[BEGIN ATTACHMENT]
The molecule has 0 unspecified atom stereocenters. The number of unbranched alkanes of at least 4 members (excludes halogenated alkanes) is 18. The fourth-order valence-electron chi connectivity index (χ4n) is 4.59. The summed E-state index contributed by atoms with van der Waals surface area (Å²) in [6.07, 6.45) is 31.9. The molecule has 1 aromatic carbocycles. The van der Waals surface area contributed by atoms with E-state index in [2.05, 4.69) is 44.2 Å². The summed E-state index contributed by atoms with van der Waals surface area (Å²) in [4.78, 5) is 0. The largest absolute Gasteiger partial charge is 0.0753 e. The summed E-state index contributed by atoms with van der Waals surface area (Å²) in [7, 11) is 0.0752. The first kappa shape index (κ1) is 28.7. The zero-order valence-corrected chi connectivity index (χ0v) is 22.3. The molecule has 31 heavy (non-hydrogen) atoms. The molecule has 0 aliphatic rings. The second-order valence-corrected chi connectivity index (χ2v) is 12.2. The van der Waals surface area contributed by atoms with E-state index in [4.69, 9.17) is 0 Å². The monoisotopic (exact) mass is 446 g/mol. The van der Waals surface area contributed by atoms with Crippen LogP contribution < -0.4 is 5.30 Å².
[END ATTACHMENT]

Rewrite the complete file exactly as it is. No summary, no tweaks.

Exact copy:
The molecule has 0 unspecified atom stereocenters. The number of unbranched alkanes of at least 4 members (excludes halogenated alkanes) is 18. The fourth-order valence-electron chi connectivity index (χ4n) is 4.59. The summed E-state index contributed by atoms with van der Waals surface area (Å²) in [6.07, 6.45) is 31.9. The molecule has 1 aromatic carbocycles. The van der Waals surface area contributed by atoms with E-state index in [2.05, 4.69) is 44.2 Å². The summed E-state index contributed by atoms with van der Waals surface area (Å²) in [4.78, 5) is 0. The largest absolute Gasteiger partial charge is 0.0753 e. The summed E-state index contributed by atoms with van der Waals surface area (Å²) in [7, 11) is 0.0752. The first kappa shape index (κ1) is 28.7. The zero-order valence-corrected chi connectivity index (χ0v) is 22.3. The molecule has 31 heavy (non-hydrogen) atoms. The molecule has 0 aliphatic rings. The second-order valence-corrected chi connectivity index (χ2v) is 12.2. The van der Waals surface area contributed by atoms with E-state index in [4.69, 9.17) is 0 Å². The monoisotopic (exact) mass is 446 g/mol. The van der Waals surface area contributed by atoms with Crippen LogP contribution < -0.4 is 5.30 Å².